What did it take to turn the lights on in China: Part 2 of 2

December 16, 2015

To understand what China has accomplished since 1979 when it was ranked seventh among the world’s electricity producers instead of first, it helps to discover the time it took for America’s electrical grid to be built.

In America, Thomas Edison designed and built the first direct current (DC) power plant in 1882.

Then the first alternating current (AC) power plant opened in 1885 and transmitted power 200 miles from the plant.

By 1927, forty-five years later, the first power grid was established in Pennsylvania.

However, it wasn’t until 1933 that Congress passed legislation establishing the Tennessee Valley Authority.

Then in 1935, FDR issued an executive order to create the Rural Electrification Administration (REA) to bring electricity to millions of rural Americans.

It took six years after the REA was launched in 1941 to help 800 rural electric cooperatives to string 350,000 miles of power lines.

What took the U.S. 130 years to build starting in 1885, China did in the last 50 years. The biggest difference between modern China and America is the size of the population to supply electricity to. America has a population of more than 321.9 million, but China has about 1.38 billion people—a daunting task.

China vs US for electricity Production

In addition, just in case you think electricity was invented in the U.S. by Benjamin Franklin, think again. The English scientist William Gilbert (1544 – 1603) is called the father of modern electric power. Then Italian physicist Alessandro Volta (1745 – 1827) discovered that particular chemical reactions could produce electricity. There were others who contributed, of course, and some were Americans. – Who Discovered Electricity

Return to or start with Part 1


Lloyd Lofthouse is the award-winning author of My Splendid Concubine [3rd edition]. When you love a Chinese woman, you marry her family and culture too. This is the lusty love story Sir Robert Hart did not want the world to discover.

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China’s Goal to Clean Dirty Coal

June 15, 2010

Bill Chameides writes in the Huffington Post about China’s efforts to reduce greenhouse gasses by 40 to 45 percent by 2020.  His goes into detail how the Chinese plan to accomplish this.

Since 70% of China’s electricity comes from thousands of coal burning power plants,  Chameides expresses doubts that China will be able to meet these lofty goals.  However, I disagree.  When you discover the downside of China’s coal burning power plants, it is obvious there is no choice but to clean up.

China’s one-party system has demonstrated the ability to get things done quickly and mistakes are made but so are course corrections.  I witnessed China’s ability to get things done in Shanghai. We were staying in what was once the French concession. The stately mansions that had housed wealthy French families and servants had been converted to communal multi-family homes still surrounded by tall walls.  When we went to sleep, the walls were there. In the morning, they were gone.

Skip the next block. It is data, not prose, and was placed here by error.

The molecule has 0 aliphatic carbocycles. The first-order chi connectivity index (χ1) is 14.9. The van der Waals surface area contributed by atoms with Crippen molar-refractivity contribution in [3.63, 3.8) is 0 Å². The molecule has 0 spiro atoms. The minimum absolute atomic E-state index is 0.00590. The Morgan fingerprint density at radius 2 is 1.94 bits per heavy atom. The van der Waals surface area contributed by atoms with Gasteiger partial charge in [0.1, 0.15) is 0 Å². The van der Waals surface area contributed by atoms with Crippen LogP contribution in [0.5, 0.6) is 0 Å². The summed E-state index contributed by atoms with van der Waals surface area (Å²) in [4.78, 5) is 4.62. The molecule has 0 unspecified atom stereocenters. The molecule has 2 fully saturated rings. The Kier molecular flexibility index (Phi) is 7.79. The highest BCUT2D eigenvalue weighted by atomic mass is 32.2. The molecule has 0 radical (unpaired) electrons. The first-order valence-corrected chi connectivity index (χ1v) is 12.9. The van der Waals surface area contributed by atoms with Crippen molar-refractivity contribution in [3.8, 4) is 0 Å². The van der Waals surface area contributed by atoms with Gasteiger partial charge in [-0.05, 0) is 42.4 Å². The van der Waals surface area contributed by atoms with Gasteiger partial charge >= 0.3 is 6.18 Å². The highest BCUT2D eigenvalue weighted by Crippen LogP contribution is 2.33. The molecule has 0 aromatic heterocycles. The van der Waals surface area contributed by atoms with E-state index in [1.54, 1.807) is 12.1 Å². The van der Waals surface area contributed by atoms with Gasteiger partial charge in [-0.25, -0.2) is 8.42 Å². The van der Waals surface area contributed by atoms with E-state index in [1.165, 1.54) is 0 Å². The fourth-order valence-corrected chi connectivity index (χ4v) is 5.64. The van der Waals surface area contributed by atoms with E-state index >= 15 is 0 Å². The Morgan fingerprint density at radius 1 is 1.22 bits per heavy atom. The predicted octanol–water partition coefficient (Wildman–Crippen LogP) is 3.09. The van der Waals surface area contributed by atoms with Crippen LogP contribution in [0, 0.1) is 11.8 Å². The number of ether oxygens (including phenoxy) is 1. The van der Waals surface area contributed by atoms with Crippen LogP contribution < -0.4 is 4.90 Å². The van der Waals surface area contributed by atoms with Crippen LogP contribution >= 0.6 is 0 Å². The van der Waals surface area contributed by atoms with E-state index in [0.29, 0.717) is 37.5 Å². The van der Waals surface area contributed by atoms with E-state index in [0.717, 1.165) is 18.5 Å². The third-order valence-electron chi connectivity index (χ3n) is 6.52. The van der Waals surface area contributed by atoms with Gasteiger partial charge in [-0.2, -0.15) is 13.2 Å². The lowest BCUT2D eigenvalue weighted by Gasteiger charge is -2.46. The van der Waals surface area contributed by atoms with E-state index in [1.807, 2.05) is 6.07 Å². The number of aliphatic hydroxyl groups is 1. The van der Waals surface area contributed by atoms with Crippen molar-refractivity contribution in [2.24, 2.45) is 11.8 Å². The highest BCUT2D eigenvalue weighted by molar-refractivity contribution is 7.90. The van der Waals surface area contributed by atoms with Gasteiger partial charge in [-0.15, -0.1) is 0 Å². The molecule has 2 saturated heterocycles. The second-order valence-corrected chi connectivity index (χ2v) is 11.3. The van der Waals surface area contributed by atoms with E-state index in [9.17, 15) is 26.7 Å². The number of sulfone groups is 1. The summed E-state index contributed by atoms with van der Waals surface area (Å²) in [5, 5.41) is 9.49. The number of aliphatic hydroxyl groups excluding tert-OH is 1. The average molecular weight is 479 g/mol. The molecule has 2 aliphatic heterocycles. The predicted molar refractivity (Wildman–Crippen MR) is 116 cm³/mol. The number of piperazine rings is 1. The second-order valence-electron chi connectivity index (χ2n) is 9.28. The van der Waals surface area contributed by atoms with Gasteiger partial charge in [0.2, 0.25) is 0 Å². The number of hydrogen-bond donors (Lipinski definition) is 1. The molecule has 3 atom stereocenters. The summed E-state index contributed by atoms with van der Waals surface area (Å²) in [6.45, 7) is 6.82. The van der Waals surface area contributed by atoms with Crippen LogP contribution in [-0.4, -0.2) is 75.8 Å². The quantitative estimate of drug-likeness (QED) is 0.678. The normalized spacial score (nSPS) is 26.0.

An army of workers arrived at night, took down the walls and trucked out the debris without making enough noise to wake people.

Although I disagree with Chameides conclusion, his piece is worth reading.

See Electricity is the Key


Lloyd Lofthouse is the author of the award winning My Splendid Concubine and writes The Soulful Veteran and Crazy Normal.

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Electricity is the Key

May 8, 2010

For rural Chinese, electricity is the key to a modern middle-class lifestyle.  Currently, much of China outside the urban areas does not have a dependable supply of electricity.

However, China is currently working to deliver that dream to the 800 million have-nots in rural China. According to The Economist, by 2012, China should produce more power annually than America, the current world leader.

Electrical Generation Projections for China

I have read about the wide gap in living standards between rural and urban areas of China.  The main reason for that is the lack of electricity and a fast, efficient means of transportation to get around in a country with more rugged terrain than the United States.

To improve transportation in China, a grid of electrical powered high-speed rail will soon crisscross China.  China Railways operates a network of some 86,000 kilometers, which is intended to increase to 110,000 in 2012 and a massive 120,000 by 2020.

Learn more of the urban-rural gap in China


Lloyd Lofthouse is the award-winning author of the concubine saga, My Splendid Concubine & Our Hart. When you love a Chinese woman, you marry her family and culture too.

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